Pots of Fruit and Veg

If you don’t have a vegetable plot there is no need for you to miss out on growing your own fruit and vegetables. Many varieties are suitable for growing in pots, grow-bags and even hanging baskets.

Look out for dwarf varieties when buying seed. If you are starting with young plants, many companies offer ‘patio collections’ that comprise varieties ideally suited to growing in pots.

A common mistake with container growing is to fill the pot nearly to the brim. If you do this then when you water your plants the pot will simply overflow leaving the plant still dry. Another common mistake is failing to follow the instructions for water retaining gel. A little goes a long way, if you use too much it will swell up and push the plant out of the pot.

Small Pots & Hanging Baskets

Chilli Peppers: Just 1 or 2 plants should be enough to provide all the chillies you need. The plants are attractive enough to grow in a pot and use as decoration on the patio table.

Sweet Peppers (Capsicums): Most varieties are small enough to fit in a small pot, look out for the variety ‘Redskin’ that has full size fruit on a compact plant.

Strawberries: You can grow these in hanging baskets, window boxes or tubs. Growing in pots actually makes it easier to keep them slug/snail free. I have a window box full of strawberries that is untroubled by slugs. I have 2 children’s sandcastle windmills in it to deter birds.

Herbs: Many herbs are suitable for growing in small pots, even on the window sill. Basil (the variety Purple Ruffles has unusual crinkled bronze leaves), chives, coriander, marjoram, mint, parsley, dwarf rosemary, sage and thyme can all be successfully grown in pots. Basil, chives, coriander and parsley all do well on a sunny window sill.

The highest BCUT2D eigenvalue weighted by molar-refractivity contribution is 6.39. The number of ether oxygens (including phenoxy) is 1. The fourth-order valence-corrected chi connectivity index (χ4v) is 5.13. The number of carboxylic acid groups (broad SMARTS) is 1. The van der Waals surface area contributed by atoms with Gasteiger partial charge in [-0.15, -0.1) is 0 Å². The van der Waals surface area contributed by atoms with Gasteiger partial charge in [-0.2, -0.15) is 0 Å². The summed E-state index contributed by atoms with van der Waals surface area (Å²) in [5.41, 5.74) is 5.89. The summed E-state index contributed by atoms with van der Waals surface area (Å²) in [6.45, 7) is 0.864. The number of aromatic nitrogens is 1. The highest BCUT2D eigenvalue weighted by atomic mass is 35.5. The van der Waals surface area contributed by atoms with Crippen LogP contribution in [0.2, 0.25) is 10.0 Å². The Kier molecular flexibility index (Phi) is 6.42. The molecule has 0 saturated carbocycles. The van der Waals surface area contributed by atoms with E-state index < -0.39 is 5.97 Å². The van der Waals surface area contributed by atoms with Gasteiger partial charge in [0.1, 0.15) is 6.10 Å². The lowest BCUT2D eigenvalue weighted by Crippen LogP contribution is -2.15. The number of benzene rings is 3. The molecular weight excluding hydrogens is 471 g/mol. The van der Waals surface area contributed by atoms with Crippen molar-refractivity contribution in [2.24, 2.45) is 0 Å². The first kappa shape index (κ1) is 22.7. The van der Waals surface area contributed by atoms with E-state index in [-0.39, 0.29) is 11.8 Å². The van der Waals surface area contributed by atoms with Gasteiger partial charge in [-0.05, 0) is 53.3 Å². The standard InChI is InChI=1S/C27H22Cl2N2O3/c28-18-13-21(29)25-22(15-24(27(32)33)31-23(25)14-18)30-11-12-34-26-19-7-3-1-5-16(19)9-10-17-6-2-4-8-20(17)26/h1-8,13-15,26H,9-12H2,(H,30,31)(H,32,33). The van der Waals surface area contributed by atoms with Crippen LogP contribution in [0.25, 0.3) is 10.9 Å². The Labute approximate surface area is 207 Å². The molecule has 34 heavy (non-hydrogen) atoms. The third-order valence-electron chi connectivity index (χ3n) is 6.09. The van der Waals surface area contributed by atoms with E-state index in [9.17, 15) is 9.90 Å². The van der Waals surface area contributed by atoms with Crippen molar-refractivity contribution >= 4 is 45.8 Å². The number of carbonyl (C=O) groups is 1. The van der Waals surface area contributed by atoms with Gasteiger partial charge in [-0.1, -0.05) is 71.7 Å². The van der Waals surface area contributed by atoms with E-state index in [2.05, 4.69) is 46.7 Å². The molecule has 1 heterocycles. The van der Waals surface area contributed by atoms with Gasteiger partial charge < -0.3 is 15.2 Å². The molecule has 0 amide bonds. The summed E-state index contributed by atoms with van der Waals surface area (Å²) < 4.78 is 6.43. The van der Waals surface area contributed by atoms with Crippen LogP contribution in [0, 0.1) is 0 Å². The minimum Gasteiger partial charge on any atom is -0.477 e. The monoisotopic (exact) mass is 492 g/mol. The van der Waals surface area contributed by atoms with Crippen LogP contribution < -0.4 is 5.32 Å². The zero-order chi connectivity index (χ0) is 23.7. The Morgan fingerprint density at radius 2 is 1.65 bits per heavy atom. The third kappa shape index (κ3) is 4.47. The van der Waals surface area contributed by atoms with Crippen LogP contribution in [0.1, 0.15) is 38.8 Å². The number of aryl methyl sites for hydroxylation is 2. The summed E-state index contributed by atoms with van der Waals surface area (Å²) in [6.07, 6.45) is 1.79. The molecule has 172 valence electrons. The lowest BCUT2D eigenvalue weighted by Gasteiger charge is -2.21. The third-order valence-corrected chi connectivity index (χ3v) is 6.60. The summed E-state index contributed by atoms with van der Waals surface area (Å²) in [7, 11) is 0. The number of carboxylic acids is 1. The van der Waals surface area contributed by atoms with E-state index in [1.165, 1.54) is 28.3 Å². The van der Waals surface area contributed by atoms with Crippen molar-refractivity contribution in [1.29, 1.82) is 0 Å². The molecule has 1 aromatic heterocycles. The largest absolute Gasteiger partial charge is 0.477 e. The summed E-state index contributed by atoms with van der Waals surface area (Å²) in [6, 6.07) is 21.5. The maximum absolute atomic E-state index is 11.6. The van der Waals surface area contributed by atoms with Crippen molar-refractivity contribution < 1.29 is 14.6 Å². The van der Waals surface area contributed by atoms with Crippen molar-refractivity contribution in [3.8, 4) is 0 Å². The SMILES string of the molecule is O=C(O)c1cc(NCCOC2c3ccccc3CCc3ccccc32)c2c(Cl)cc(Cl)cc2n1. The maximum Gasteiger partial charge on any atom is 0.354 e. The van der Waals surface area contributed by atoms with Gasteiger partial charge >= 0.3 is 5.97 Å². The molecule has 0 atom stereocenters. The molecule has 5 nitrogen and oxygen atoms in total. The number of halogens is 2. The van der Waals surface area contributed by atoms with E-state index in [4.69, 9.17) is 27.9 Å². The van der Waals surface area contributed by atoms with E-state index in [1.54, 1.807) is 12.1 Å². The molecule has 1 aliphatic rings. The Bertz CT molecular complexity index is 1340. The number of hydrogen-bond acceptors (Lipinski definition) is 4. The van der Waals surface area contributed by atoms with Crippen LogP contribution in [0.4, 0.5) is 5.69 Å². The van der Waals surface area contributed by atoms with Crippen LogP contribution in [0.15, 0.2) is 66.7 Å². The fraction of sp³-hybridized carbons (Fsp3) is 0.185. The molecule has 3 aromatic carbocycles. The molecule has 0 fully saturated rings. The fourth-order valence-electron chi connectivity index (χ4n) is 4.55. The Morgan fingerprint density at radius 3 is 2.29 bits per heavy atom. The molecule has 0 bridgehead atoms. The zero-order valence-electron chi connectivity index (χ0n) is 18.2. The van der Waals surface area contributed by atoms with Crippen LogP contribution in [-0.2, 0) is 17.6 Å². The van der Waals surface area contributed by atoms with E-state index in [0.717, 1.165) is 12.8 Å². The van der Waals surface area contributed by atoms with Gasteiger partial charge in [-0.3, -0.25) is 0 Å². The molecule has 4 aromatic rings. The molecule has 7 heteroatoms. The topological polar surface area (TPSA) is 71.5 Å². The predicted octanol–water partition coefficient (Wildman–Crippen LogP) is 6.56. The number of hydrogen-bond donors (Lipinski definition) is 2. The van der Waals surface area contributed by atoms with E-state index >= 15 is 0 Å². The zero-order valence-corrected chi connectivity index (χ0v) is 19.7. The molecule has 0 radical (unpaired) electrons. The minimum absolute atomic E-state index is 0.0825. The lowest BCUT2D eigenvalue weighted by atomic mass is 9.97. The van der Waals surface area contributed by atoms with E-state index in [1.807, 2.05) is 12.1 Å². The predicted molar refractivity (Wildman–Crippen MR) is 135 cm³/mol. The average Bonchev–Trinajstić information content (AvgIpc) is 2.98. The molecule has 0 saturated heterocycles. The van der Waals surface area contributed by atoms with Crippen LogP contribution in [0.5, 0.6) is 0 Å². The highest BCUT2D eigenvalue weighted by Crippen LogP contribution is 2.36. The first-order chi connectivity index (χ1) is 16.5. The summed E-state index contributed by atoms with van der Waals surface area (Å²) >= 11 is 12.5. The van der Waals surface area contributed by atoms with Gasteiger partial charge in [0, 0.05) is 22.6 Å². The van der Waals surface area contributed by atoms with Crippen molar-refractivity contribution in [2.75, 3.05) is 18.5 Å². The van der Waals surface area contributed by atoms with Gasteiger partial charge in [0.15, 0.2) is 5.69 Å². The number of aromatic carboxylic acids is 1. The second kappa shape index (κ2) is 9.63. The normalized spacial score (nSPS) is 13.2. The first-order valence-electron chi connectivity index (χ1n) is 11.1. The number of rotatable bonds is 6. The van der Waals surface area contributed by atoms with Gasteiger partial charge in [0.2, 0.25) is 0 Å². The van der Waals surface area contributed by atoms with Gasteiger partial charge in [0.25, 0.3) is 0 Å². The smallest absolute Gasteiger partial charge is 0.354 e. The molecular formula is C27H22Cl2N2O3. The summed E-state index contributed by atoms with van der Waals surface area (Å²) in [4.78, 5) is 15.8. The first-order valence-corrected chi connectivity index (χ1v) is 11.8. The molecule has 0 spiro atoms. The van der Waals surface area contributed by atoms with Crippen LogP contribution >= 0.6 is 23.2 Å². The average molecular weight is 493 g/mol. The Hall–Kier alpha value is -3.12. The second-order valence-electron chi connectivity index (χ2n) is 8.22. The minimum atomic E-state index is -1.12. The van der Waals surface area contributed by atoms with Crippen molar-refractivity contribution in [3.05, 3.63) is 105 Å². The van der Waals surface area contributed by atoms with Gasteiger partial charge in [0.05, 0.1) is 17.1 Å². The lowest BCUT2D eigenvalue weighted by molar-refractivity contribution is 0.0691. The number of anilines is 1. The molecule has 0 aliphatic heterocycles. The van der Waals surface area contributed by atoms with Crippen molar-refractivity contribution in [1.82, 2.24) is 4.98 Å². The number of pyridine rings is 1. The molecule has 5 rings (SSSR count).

Mushrooms: Button mushroom and oyster mushroom kits are readily available. Oyster mushroom kits that use an old paper back book as the growing medium are available online. Great fun and very easy!

Radishes: These take up very little room, they can even be squeezed in near the edges of a pot containing something else.

Dwarf Tomato Plants: Be sure to select a dwarf plant, not just a standard size plant with small fruit! The variety ‘Tumbler’ works well in a good deep hanging basket. Other varieties to look out for include ‘Maskotka’ and ‘Red Robin’.

Medium Pots

A 10 litre container is a good size, 15 litres is even better (about the size of a builder’s bucket.) Ideally the container should be over 15cm deep.

Beetroot: Remember each ‘seed’ is in fact a fruit with up to 4 seeds in it, so don’t sow them too close.

Carrots: Look out for round varieties and those bred for shallow soils such as ‘Chantenay Red Cored’.

Dwarf French Beans: These can be grown in pots or a good size hanging basket.

Lettuce and Salad Leaves: The extra slug protection that you can give pot grown salad leaves is a real advantage. Window boxes are ideal for cut and come again salad leaves.

Runner Beans: Make sure you can provide adequate support for the plants as they grow

Tomatoes: These grow well in pots or grow-bags. Bush varieties don’t need training but cordon varieties will need to be to be tied in to a cane. Make sure you can provide the needed support, a single cane in a grow bag will just fall over. Grow tubs are available that have lids with holes for canes, this gives more secure support and reduces watering.

Large Pots

Minimum 15 litres (builders bucket size).

Courgettes: Make sure you have plenty of space as the plant will likely be over 100cm wide.

Potatoes: Early varieties work best in containers, but you can grow any variety.

You don’t need super deep pots. Potato tubers are produces about 30cm/12″  below the ground. Planting them deeper doesn’t help.

Patio Fruit Trees: There are a wide variety of fruit trees especially for growing in containers. Plums, apples, pears, cherries, nectarines, apricots…….the list goes on. Check what the final size will be and whether regular pruning is required